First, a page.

By David W. Parke II, MD, Executive Vice President/CEO
As I write this in mid-December, we are actively embroiled in legislation to “fix” the Sustainable Growth Rate (SGR). By the time you read this, we will likely still be dealing with the SGR. For most of us, the incessant calls to “Contact your member of Congress now to fix the SGR!” threaten to induce a sort of cerebral repetitive stress injury. However, in all honesty, there is little we can do in the advocacy arena that has greater import!
As physicians, we operate in a monopsony. For those who didn’t take Econ 1, a “monopsony” exists when a market is controlled by only one—or one very dominant—buyer. We all know that, in general, commercial payers peg their payments against trends in Medicare payments. Thus, the trickle-down impact of Medicare rates affect nearly every service for which physicians seek third-party reimbursement.
The SGR is widely agreed upon by economists, policymakers, Congress, and physicians to be a deeply flawed system that should be replaced. Over the past dozen years, the average annual Medicare physician payment update has been just 0.29 percent. The average annual rate of “medical inflation” (cost of running an office) has been closer to 3 percent—rising about 25 percent over 12 years. This has resulted in a net average payment rate to physicians plummeting 17 percent.
The “bicameral, bipartisan” proposal put forth by the Senate Finance Committee and House Ways and Means Committee on Dec. 5 called for a freeze on Medicare payments for 10 years. It contained language that incentivized a move away from fee-for-service and into “alternative payment models.” Suffice it to say that there are plenty of issues with the details of these models and their accessibility to ophthalmologists. Your Academy joined many other surgical societies in opposing these proposals. Yes, I know that it might cost us “a seat at the negotiating table”—but how could we support anything that would pay our members the same in 2023 as in 2013?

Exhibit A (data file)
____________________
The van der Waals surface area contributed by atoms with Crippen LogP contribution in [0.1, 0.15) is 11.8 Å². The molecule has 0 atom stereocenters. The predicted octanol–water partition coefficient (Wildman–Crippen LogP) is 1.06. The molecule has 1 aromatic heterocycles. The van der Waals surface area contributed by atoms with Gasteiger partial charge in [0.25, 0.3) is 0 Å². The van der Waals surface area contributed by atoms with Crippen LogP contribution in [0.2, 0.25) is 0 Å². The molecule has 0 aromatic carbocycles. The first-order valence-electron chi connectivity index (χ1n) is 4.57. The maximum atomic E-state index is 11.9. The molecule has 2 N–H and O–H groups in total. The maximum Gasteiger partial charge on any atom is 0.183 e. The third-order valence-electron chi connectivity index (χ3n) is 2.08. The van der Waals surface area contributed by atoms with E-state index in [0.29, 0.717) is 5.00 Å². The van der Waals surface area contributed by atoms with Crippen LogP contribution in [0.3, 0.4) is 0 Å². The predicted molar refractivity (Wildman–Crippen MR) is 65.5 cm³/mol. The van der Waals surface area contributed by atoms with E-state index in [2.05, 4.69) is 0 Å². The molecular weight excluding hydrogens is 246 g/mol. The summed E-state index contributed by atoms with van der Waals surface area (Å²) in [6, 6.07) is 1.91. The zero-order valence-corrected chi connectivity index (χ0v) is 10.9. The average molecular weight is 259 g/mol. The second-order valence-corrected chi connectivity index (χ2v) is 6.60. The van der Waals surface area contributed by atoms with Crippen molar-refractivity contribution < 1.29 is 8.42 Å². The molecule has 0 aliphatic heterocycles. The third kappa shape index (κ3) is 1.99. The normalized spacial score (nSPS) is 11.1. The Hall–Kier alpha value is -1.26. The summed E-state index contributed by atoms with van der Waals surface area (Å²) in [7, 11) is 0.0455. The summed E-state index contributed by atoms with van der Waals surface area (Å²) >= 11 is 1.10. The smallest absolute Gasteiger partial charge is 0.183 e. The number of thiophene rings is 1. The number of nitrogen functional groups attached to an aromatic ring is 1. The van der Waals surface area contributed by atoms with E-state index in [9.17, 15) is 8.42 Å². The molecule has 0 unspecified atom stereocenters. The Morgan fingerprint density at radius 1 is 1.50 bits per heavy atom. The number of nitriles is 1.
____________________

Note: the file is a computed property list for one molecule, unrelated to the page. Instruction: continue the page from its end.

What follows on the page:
The December issue of Ophthalmology includes an article entitled “Cataract Surgery Cost Utility Revisited in 2012.” It concluded that cataract surgery was 85 percent less expensive than in 1985; the 2012 inflation-adjusted physician fee was 10 percent of what it was in 1985; and cataract surgery’s 13-year financial return on investment to society was 4,567 percent!
In a society moving to “value-based payments,” many ophthalmology services have extraordinary value—both quantitatively and qualitatively. But changes in Medicare physician payment have a particularly direct impact on ophthalmology, which has a higher percentage of Medicare-age patients than any other other specialty except for geriatrics. And if inadequate payment proves economically untenable and creates an access problem for patients, no one wins. Carefully balancing the impact on cost, quality, and access requires the use of a keen blade, not the blunt political cudgel of “no increases for 10 years.”
For this is about politics as much as about policy and common sense. Your Academy will continue to advocate for ophthalmologists and our patients as strongly as we can with the resources available to us. One of the most powerful resources is your voice—and your patients’ voices. I’ll say it again—for the umpteenth time. Contact your members of Congress! For many years we’ve called for an SGR fix—but we must support only the right fix, for the sake of our patients and our future.